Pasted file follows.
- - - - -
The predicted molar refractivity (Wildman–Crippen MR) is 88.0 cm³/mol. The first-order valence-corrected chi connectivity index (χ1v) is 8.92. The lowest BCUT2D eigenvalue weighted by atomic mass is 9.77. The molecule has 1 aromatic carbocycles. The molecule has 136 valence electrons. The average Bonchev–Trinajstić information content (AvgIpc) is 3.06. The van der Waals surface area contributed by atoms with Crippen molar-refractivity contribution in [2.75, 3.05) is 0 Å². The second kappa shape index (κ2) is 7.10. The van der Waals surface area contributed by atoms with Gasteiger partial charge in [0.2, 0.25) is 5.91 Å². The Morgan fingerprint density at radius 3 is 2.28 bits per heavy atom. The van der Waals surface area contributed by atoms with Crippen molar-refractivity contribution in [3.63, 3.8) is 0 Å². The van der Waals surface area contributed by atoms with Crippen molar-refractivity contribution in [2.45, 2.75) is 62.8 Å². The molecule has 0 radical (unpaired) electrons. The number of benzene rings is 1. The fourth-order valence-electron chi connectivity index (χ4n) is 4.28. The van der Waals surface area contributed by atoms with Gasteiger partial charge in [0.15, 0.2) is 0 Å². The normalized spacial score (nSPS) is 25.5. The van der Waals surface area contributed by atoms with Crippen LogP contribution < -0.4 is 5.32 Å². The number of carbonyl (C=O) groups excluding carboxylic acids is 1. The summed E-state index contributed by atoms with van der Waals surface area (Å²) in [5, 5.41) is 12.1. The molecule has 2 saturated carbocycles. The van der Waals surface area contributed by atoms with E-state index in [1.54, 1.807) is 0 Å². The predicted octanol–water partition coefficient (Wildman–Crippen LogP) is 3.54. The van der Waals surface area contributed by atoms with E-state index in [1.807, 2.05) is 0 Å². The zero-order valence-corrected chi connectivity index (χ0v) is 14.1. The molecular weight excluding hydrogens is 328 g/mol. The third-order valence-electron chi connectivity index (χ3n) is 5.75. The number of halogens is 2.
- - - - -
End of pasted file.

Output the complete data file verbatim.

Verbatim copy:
The predicted molar refractivity (Wildman–Crippen MR) is 88.0 cm³/mol. The first-order valence-corrected chi connectivity index (χ1v) is 8.92. The lowest BCUT2D eigenvalue weighted by atomic mass is 9.77. The molecule has 1 aromatic carbocycles. The molecule has 136 valence electrons. The average Bonchev–Trinajstić information content (AvgIpc) is 3.06. The van der Waals surface area contributed by atoms with Crippen molar-refractivity contribution in [2.75, 3.05) is 0 Å². The second kappa shape index (κ2) is 7.10. The van der Waals surface area contributed by atoms with Gasteiger partial charge in [0.2, 0.25) is 5.91 Å². The Morgan fingerprint density at radius 3 is 2.28 bits per heavy atom. The van der Waals surface area contributed by atoms with Crippen molar-refractivity contribution in [3.63, 3.8) is 0 Å². The van der Waals surface area contributed by atoms with Crippen molar-refractivity contribution in [2.45, 2.75) is 62.8 Å². The molecule has 0 radical (unpaired) electrons. The number of benzene rings is 1. The fourth-order valence-electron chi connectivity index (χ4n) is 4.28. The van der Waals surface area contributed by atoms with Gasteiger partial charge in [0.15, 0.2) is 0 Å². The normalized spacial score (nSPS) is 25.5. The van der Waals surface area contributed by atoms with Crippen LogP contribution < -0.4 is 5.32 Å². The number of carbonyl (C=O) groups excluding carboxylic acids is 1. The summed E-state index contributed by atoms with van der Waals surface area (Å²) in [5, 5.41) is 12.1. The molecule has 2 saturated carbocycles. The van der Waals surface area contributed by atoms with E-state index in [1.54, 1.807) is 0 Å². The predicted octanol–water partition coefficient (Wildman–Crippen LogP) is 3.54. The van der Waals surface area contributed by atoms with E-state index in [1.807, 2.05) is 0 Å². The zero-order valence-corrected chi connectivity index (χ0v) is 14.1. The molecular weight excluding hydrogens is 328 g/mol. The third-order valence-electron chi connectivity index (χ3n) is 5.75. The number of halogens is 2.